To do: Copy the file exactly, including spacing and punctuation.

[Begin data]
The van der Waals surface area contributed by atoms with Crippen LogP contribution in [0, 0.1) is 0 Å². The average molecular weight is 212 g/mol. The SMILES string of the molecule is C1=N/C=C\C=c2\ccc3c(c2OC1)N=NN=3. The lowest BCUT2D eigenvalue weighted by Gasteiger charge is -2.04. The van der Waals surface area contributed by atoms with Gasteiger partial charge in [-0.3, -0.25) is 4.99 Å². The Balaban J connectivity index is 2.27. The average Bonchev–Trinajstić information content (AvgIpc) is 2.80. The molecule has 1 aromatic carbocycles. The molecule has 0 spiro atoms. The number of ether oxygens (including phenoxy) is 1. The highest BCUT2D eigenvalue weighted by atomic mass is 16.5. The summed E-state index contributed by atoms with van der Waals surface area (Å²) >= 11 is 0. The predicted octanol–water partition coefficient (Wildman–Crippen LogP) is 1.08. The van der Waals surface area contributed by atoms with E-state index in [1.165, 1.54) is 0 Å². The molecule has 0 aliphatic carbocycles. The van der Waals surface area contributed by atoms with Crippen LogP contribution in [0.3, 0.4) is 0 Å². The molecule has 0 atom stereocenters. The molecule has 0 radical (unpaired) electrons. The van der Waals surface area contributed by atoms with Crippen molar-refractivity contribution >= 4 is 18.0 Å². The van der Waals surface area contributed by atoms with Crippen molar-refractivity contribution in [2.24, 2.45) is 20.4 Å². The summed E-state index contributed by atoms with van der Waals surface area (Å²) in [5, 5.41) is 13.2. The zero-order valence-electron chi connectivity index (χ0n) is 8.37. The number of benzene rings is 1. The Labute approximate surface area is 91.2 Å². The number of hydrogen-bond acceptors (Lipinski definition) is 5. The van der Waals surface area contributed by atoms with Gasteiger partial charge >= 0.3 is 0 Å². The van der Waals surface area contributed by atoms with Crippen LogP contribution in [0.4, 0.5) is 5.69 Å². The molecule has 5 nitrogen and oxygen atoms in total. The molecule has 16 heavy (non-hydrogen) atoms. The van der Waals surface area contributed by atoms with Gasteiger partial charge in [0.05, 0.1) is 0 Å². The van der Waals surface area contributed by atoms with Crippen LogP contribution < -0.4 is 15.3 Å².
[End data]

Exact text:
The van der Waals surface area contributed by atoms with Crippen LogP contribution in [0, 0.1) is 0 Å². The average molecular weight is 212 g/mol. The SMILES string of the molecule is C1=N/C=C\C=c2\ccc3c(c2OC1)N=NN=3. The lowest BCUT2D eigenvalue weighted by Gasteiger charge is -2.04. The van der Waals surface area contributed by atoms with Gasteiger partial charge in [-0.3, -0.25) is 4.99 Å². The Balaban J connectivity index is 2.27. The average Bonchev–Trinajstić information content (AvgIpc) is 2.80. The molecule has 1 aromatic carbocycles. The molecule has 0 spiro atoms. The number of ether oxygens (including phenoxy) is 1. The highest BCUT2D eigenvalue weighted by atomic mass is 16.5. The summed E-state index contributed by atoms with van der Waals surface area (Å²) >= 11 is 0. The predicted octanol–water partition coefficient (Wildman–Crippen LogP) is 1.08. The van der Waals surface area contributed by atoms with E-state index in [1.165, 1.54) is 0 Å². The molecule has 0 aliphatic carbocycles. The van der Waals surface area contributed by atoms with Crippen LogP contribution in [0.3, 0.4) is 0 Å². The molecule has 0 atom stereocenters. The molecule has 0 radical (unpaired) electrons. The van der Waals surface area contributed by atoms with Crippen molar-refractivity contribution >= 4 is 18.0 Å². The van der Waals surface area contributed by atoms with Crippen molar-refractivity contribution in [2.24, 2.45) is 20.4 Å². The summed E-state index contributed by atoms with van der Waals surface area (Å²) in [5, 5.41) is 13.2. The zero-order valence-electron chi connectivity index (χ0n) is 8.37. The number of benzene rings is 1. The Labute approximate surface area is 91.2 Å². The number of hydrogen-bond acceptors (Lipinski definition) is 5. The van der Waals surface area contributed by atoms with Gasteiger partial charge >= 0.3 is 0 Å². The van der Waals surface area contributed by atoms with Crippen LogP contribution in [0.4, 0.5) is 5.69 Å². The molecule has 5 nitrogen and oxygen atoms in total. The molecule has 16 heavy (non-hydrogen) atoms. The van der Waals surface area contributed by atoms with Gasteiger partial charge in [0.05, 0.1) is 0 Å². The van der Waals surface area contributed by atoms with Crippen LogP contribution < -0.4 is 15.3 Å².